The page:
The exhaustion was deep and real the other day. Too many late nights and early mornings, and the well was dry. I told my teenagers to turn out the lights when they went to bed – I was done. After I climbed the stairs, I realized that my water bottle was still downstairs where I had left it on the counter. Too tired to get it, I figured it was a lost cause. But after I stepped out of the shower, I found a bottle with a note from one of the teenagers that said, “Did u want this water?” That water bottle felt like an oasis in the desert that night that delivered the best tasting water I’ve had in years. It’s the little things in life.

Supporting Others around You

It can be hard to spot things for other people and to find ways that support them without seeming annoying. But on the flip side, I’ve found that sometimes at work, we get so wrapped up with worrying about our brains being under-valued that we forget just how human it is to see others and help them out. While some may use it as a strategy to get ahead, insincerity will usually show its true colors. So, don’t let those fears of being perceived incorrectly hold you back from reaching out to someone.

So as we made it through the first round of COVID-19 and now have to figure out how to navigate the variant (any Loki fans here chuckling with me on this term?), it’s important to keep a few things in mind at work as tension mounts and plans change again.

1. People have a lot of problems that are not from COVID-19.

The only problem that everyone wants to talk about is COVID-19. Don’t get me wrong. It’s a terrible pandemic. But some of your coworkers are struggling with mental health issues, and others have a personal life that is in the midst of blowing up. It’s not your job to solve it for them unless they ask for help, but it is your job to be understanding. Being a good coworker or boss means realizing that there’s a lot that goes into communication at work. It’s not always about you. So, give people the pass they need at times when you get an email that trends towards the punchy side.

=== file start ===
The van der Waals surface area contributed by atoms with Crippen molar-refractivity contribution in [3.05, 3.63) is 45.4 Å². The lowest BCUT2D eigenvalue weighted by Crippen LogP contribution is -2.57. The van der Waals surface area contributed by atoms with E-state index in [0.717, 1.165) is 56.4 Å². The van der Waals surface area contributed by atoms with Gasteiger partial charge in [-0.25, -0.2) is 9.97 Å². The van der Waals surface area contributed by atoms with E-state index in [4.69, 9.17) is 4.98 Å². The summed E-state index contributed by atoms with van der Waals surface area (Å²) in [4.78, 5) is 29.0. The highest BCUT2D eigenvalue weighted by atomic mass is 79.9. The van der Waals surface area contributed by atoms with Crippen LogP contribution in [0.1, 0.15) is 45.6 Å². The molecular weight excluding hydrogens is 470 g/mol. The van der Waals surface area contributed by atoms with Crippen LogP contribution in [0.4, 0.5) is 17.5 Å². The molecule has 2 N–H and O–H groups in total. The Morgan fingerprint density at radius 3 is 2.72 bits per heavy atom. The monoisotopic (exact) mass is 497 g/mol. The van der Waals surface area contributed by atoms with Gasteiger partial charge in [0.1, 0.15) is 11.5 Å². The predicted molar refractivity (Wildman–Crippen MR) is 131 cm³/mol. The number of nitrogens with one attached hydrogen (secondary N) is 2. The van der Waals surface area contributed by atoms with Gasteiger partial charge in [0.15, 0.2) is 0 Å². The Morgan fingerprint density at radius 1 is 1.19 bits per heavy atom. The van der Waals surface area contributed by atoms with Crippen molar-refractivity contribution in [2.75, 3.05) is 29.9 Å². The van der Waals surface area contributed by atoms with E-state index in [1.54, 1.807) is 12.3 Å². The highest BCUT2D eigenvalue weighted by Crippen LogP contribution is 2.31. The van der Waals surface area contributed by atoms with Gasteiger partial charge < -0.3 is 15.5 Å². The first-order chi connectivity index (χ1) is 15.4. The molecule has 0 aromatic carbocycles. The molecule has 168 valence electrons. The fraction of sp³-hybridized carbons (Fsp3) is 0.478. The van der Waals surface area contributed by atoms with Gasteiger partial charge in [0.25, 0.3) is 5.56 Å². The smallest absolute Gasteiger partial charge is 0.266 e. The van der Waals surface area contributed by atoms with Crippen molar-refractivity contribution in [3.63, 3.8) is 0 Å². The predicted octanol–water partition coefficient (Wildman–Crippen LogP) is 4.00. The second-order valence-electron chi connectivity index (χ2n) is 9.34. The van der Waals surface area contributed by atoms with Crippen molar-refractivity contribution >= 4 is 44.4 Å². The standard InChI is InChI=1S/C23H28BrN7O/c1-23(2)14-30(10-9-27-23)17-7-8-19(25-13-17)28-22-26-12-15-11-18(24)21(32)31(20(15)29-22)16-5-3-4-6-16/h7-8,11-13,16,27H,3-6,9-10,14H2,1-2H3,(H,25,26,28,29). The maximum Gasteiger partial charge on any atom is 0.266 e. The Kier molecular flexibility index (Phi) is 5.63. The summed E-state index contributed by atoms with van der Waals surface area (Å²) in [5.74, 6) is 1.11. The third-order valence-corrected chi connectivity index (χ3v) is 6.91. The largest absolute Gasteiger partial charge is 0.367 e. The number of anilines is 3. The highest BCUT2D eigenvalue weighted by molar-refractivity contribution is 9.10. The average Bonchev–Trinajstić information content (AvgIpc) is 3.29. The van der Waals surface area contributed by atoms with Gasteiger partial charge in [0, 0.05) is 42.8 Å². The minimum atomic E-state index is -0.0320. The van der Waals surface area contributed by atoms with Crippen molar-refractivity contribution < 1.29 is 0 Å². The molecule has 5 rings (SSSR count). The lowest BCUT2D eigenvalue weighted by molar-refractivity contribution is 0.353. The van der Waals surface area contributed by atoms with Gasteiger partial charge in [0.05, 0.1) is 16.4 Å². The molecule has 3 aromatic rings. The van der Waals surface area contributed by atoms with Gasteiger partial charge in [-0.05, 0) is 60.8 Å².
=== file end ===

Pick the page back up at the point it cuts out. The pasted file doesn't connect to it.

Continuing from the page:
2. The little things in life make a big difference.

It took the eyes and actions of my teenager to make me realize just how far being seen in the moment felt. We get wrapped up in our own little worlds that we forget to really look around and see how others are doing. All we see is the work on our own plate and our own personal struggles. Sometimes meeting the little needs in life for people go a long way in making them feel seen and heard. So, lift your head up and look around at your coworkers. Maybe it’s just getting something off the printer for them, or bringing them an extra coffee. But to them, your helpfulness can lift their day.

Listen to What’s Really Being Said

You don’t have to listen too long on social media and at the office to hear a lot of opinions and irritation. But if you take a closer look at the people, you will hear the hurts and the fears behind the strong words. We don’t see the full picture of their life. So, give people the benefit of the doubt, and if you have a way of helping others, you may just be an oasis in the desert for them.



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Jillian Hamilton has worked in a variety of Program Management roles for multiple Federal Government contractors. She has helped manage projects in training and IT. She received her Bachelors degree in Business with an emphasis in Marketing from Penn State University and her MBA from the University of Phoenix.